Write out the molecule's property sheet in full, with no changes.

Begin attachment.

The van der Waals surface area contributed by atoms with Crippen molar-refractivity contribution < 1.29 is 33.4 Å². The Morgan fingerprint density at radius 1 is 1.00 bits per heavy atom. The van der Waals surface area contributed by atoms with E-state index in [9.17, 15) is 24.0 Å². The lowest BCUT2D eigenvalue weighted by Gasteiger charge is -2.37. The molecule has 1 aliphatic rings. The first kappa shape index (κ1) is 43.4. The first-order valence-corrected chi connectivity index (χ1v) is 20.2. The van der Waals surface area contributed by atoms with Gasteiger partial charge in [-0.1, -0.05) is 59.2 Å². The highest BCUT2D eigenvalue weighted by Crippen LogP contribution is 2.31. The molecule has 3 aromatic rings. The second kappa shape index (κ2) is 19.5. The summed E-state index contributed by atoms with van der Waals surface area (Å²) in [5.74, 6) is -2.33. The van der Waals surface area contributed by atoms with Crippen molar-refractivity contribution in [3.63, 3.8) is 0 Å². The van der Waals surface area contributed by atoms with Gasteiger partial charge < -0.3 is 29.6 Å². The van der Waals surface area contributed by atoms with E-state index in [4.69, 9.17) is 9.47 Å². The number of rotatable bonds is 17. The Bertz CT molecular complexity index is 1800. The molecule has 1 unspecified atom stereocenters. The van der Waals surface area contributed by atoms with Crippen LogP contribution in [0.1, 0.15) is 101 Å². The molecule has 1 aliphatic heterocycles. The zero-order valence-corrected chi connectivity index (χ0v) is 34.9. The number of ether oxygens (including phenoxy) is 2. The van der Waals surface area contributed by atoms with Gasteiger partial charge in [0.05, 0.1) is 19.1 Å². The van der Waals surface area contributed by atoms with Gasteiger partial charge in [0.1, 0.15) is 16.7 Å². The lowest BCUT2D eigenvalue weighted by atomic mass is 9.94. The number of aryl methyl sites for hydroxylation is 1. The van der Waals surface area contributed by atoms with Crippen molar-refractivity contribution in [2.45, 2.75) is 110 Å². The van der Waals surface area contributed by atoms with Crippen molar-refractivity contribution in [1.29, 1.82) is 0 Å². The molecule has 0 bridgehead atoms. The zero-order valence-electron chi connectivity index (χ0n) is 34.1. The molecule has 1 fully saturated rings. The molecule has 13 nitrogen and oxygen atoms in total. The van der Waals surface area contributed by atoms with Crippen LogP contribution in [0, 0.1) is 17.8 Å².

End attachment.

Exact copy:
The van der Waals surface area contributed by atoms with Crippen molar-refractivity contribution < 1.29 is 33.4 Å². The Morgan fingerprint density at radius 1 is 1.00 bits per heavy atom. The van der Waals surface area contributed by atoms with E-state index in [9.17, 15) is 24.0 Å². The lowest BCUT2D eigenvalue weighted by Gasteiger charge is -2.37. The molecule has 1 aliphatic rings. The first kappa shape index (κ1) is 43.4. The first-order valence-corrected chi connectivity index (χ1v) is 20.2. The van der Waals surface area contributed by atoms with Gasteiger partial charge in [-0.1, -0.05) is 59.2 Å². The highest BCUT2D eigenvalue weighted by Crippen LogP contribution is 2.31. The molecule has 3 aromatic rings. The second kappa shape index (κ2) is 19.5. The summed E-state index contributed by atoms with van der Waals surface area (Å²) in [5.74, 6) is -2.33. The van der Waals surface area contributed by atoms with Crippen molar-refractivity contribution in [3.63, 3.8) is 0 Å². The van der Waals surface area contributed by atoms with Gasteiger partial charge < -0.3 is 29.6 Å². The van der Waals surface area contributed by atoms with E-state index in [4.69, 9.17) is 9.47 Å². The number of rotatable bonds is 17. The Bertz CT molecular complexity index is 1800. The molecule has 1 unspecified atom stereocenters. The van der Waals surface area contributed by atoms with Crippen LogP contribution in [0.1, 0.15) is 101 Å². The molecule has 1 aliphatic heterocycles. The zero-order valence-corrected chi connectivity index (χ0v) is 34.9. The number of ether oxygens (including phenoxy) is 2. The van der Waals surface area contributed by atoms with Gasteiger partial charge in [0.05, 0.1) is 19.1 Å². The van der Waals surface area contributed by atoms with Gasteiger partial charge in [0.1, 0.15) is 16.7 Å². The lowest BCUT2D eigenvalue weighted by atomic mass is 9.94. The number of aryl methyl sites for hydroxylation is 1. The van der Waals surface area contributed by atoms with Crippen molar-refractivity contribution in [2.45, 2.75) is 110 Å². The van der Waals surface area contributed by atoms with Crippen molar-refractivity contribution in [1.29, 1.82) is 0 Å². The molecule has 0 bridgehead atoms. The zero-order valence-electron chi connectivity index (χ0n) is 34.1. The molecule has 1 fully saturated rings. The molecule has 13 nitrogen and oxygen atoms in total. The van der Waals surface area contributed by atoms with Crippen LogP contribution in [0, 0.1) is 17.8 Å².